Shelby Goes Downhill

It was about two months after Christmas and there was still quite a bit of snow on the ground. Shelby and Darby loved to play in it, running about in circles and jumping on top of each other, spraying the white powdery flakes all around. But it was even more fun with other fellow frolickers. By early afternoon Shelby was wide awake and said to Darby, “Let’s go and find some friends to play in the snow!”
Darby was most agreeable; she loved being included in her brother’s adventures. He was so good at finding interesting new things to do. “I’ll go find Marvin and you see if you can wake up Molly and Polly,” she replied eagerly. Shelby thought that was a clever idea and it meant they would all be together sooner. The sun was bright as the five friends trotted off towards the meadow, with Shelby leading the way. They played tag for a little while and then flopped back to catch their breath.
Shelby sat up suddenly. “Hey, listen! I hear something!” he said and tipped his head to one side with one ear straight up. “It’s over there! Let’s go see!” They knew from experience that Shelby would go no matter what, so they set off together. The sounds led them through a small patch of trees and when they came to its edge they were at the top of a long hill where a group of children chattered merrily. Some of them were at the bottom and others at the top.
While the forest youngsters watched, two of the children positioned a long flat thing with a curled-up front and climbed aboard, shoving off with a big push. They went flying down the hill screaming with delight. At the same time, two others were making their way up dragging a differently shaped item behind them. It was perfectly flat, and sat on two runners, and a rope was attached to one end. The children soon did what the others had done, pushing off with great abandon and soaring perfectly down to the bottom. A few seconds later, Shelby and Marvin crept a bit closer.
Darby and the raccoon kids were right behind them. The children had gathered at the bottom and started throwing snowballs at each other. One of them had left a round red plastic disc at the top of the hill. Soon all the forest friends were lined up along the brow watching the scene below.
Off to one side a bigger boy had taken a sizable clump of snow and was rolling it on the snowy ground. Shelby’s eyes popped as he saw the shape grow into a large white ball. Soon the ball was half as high as the boy pushing it! Abruptly, he left it and began another. Two of the other children had gone to a fresh patch to start a ball of their own. Then they rolled it over and the big boy lifted it up and placed it on top of the first one.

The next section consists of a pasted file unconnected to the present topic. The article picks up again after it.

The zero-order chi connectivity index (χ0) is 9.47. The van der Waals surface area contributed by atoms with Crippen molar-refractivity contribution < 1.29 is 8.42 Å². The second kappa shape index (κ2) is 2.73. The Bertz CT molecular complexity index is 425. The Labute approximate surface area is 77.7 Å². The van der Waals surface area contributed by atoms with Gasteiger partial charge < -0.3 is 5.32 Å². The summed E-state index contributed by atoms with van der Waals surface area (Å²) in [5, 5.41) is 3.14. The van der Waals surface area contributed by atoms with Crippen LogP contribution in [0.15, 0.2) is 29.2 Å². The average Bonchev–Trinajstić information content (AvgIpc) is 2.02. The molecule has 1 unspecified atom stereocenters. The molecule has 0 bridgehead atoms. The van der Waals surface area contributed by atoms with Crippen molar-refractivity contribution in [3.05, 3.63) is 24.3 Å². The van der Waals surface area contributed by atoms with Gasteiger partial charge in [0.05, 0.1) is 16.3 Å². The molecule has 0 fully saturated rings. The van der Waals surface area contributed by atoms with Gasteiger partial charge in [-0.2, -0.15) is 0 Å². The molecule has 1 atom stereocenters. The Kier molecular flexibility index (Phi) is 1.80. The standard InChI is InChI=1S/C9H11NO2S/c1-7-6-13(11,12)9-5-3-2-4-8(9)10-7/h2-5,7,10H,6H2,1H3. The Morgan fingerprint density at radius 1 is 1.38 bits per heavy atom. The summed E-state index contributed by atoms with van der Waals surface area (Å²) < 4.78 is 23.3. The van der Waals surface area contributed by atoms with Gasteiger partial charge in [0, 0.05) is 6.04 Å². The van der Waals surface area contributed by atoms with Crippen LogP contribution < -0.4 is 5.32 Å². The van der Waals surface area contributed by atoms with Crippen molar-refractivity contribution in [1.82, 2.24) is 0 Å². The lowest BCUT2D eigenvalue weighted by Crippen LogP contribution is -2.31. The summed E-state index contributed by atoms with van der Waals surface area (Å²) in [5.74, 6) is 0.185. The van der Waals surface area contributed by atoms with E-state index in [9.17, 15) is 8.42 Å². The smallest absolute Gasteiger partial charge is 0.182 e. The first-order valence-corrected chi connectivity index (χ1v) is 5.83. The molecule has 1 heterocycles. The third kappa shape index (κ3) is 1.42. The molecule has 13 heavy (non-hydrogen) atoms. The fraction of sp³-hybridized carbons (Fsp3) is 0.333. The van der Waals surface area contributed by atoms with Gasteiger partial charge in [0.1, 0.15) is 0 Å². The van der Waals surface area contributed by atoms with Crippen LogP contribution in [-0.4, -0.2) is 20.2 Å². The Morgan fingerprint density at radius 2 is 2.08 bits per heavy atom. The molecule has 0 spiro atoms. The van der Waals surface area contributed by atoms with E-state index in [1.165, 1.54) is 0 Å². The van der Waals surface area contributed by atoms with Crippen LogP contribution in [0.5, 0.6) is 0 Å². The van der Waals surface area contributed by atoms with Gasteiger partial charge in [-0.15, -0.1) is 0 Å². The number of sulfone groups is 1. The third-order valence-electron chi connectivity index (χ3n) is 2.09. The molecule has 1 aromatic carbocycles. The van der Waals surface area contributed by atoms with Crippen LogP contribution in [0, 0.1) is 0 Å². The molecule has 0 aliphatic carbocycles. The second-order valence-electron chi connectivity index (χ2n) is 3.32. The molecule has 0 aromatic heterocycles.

“What are they doing?” Darby wanted to know. “They must be building something!” “Oh, look now, here comes another one!” said Molly as the children placed a third, much smaller ball on the top, which made the whole thing as tall as the biggest boy!
The children seemed to wander off after that. Shelby turned to say something to Marvin and noticed he had climbed onto the red plastic disc. Marvin explained, “My feet were cold and at least this isn’t covered in snow!” So Shelby joined him and sat down to relax for a few minutes.
Molly, Polly, and Darby went scampering off to the nearest fir tree to play tag in the feathery branches. “Let’s go and play tag too!” said Marvin suddenly, jumping over the edge of the red disc. Shelby felt it move and then start to slide. In a blur it was at the very edge of the hill and gathering speed! It slipped over the brink and raced down, down, down with the frightened flying squirrel hanging on for dear life.
“Shelby!!” screamed Darby. “Watch out!!” But there was nothing anyone could do. The red disc was headed straight for the big piled-up snowballs. There was a squishy crash and snow flew everywhere as Shelby ended his wild ride. Everything toppled over and the red disc spun off on its own. Shelby lay dazed on the ground. The children came running and one of them yelled out, “Our snowman! He’s ruined!!” They gathered around poor little Shelby, who was sitting up and trying to clear his head.
“You poor little guy!” one of the little girls said quietly, which made Shelby turn and look at her. By then Darby had raced down the hill to help her brother. The other three followed close behind. “We better move out of the way,” said the very wise little girl, “or he’ll be too afraid.” So they backed away and watched as Darby rushed up to Shelby and helped him get onto his feet.
The children could see that he was going to be alright, so they raised a cheer as a shaken little squirrel crept away from the demolished snowman. He felt much better very soon, so at the top of the hill he turned and looked down. The children were climbing up too, bringing the disc, the sled and toboggan. The little girl who had spoken put the toboggan down and pointed to it and at the animals to ask it anyone wanted to ride down with her. Marvin and Shelby decided quickly that it would be fun now that there was nothing at the bottom to crash into.
Away they whizzed while Darby held her breath and Molly and Polly ran back and forth to show how worried they were. Honestly, boys have no sense! they thought. But before they could blink, the little girl had towed the toboggan back up the hill with Shelby and Marvin grinning from ear to ear!
It was such a wonderful afternoon, the rest of it spent with all of them taking turns on the front of the toboggan. And they were all so tired that night they slept right through, missing the night hunt altogether. Marvin finally appeared under the squirrel tree half way through the next morning. Molly and Polly slept so long they missed lunch! Mother was rather upset and wouldn’t let either Darby or Shelby out of her sight for the next several days.

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